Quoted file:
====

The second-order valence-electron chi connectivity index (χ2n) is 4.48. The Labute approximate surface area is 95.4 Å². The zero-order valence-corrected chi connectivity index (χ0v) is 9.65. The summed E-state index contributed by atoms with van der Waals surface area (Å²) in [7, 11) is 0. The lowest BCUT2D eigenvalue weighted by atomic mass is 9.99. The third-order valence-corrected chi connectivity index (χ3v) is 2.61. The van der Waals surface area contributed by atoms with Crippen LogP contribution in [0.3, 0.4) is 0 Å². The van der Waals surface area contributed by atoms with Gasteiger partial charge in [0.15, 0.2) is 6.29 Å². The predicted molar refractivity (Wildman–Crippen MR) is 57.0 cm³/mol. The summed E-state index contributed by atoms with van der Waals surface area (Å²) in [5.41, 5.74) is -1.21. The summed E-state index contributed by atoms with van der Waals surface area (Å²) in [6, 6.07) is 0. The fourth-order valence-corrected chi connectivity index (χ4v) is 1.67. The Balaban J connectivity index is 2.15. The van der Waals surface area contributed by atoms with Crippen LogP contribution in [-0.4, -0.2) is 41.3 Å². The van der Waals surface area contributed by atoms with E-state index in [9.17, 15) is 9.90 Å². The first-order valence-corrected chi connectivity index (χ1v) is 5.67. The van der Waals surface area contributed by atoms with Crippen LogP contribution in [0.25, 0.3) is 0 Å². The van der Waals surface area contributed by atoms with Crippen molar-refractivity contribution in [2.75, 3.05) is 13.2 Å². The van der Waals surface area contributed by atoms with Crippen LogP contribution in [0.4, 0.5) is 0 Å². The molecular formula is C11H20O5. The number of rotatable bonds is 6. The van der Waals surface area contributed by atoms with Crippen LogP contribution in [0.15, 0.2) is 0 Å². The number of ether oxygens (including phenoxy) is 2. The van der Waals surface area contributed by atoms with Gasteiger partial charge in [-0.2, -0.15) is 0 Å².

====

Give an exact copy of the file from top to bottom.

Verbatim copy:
The second-order valence-electron chi connectivity index (χ2n) is 4.48. The Labute approximate surface area is 95.4 Å². The zero-order valence-corrected chi connectivity index (χ0v) is 9.65. The summed E-state index contributed by atoms with van der Waals surface area (Å²) in [7, 11) is 0. The lowest BCUT2D eigenvalue weighted by atomic mass is 9.99. The third-order valence-corrected chi connectivity index (χ3v) is 2.61. The van der Waals surface area contributed by atoms with Crippen LogP contribution in [0.3, 0.4) is 0 Å². The van der Waals surface area contributed by atoms with Gasteiger partial charge in [0.15, 0.2) is 6.29 Å². The predicted molar refractivity (Wildman–Crippen MR) is 57.0 cm³/mol. The summed E-state index contributed by atoms with van der Waals surface area (Å²) in [5.41, 5.74) is -1.21. The summed E-state index contributed by atoms with van der Waals surface area (Å²) in [6, 6.07) is 0. The fourth-order valence-corrected chi connectivity index (χ4v) is 1.67. The Balaban J connectivity index is 2.15. The van der Waals surface area contributed by atoms with Crippen LogP contribution in [-0.4, -0.2) is 41.3 Å². The van der Waals surface area contributed by atoms with E-state index in [9.17, 15) is 9.90 Å². The first-order valence-corrected chi connectivity index (χ1v) is 5.67. The van der Waals surface area contributed by atoms with Crippen LogP contribution in [0.25, 0.3) is 0 Å². The van der Waals surface area contributed by atoms with Crippen molar-refractivity contribution in [2.75, 3.05) is 13.2 Å². The van der Waals surface area contributed by atoms with Crippen LogP contribution in [0.4, 0.5) is 0 Å². The molecular formula is C11H20O5. The number of rotatable bonds is 6. The van der Waals surface area contributed by atoms with Crippen LogP contribution in [0.15, 0.2) is 0 Å². The number of ether oxygens (including phenoxy) is 2. The van der Waals surface area contributed by atoms with Gasteiger partial charge in [-0.2, -0.15) is 0 Å².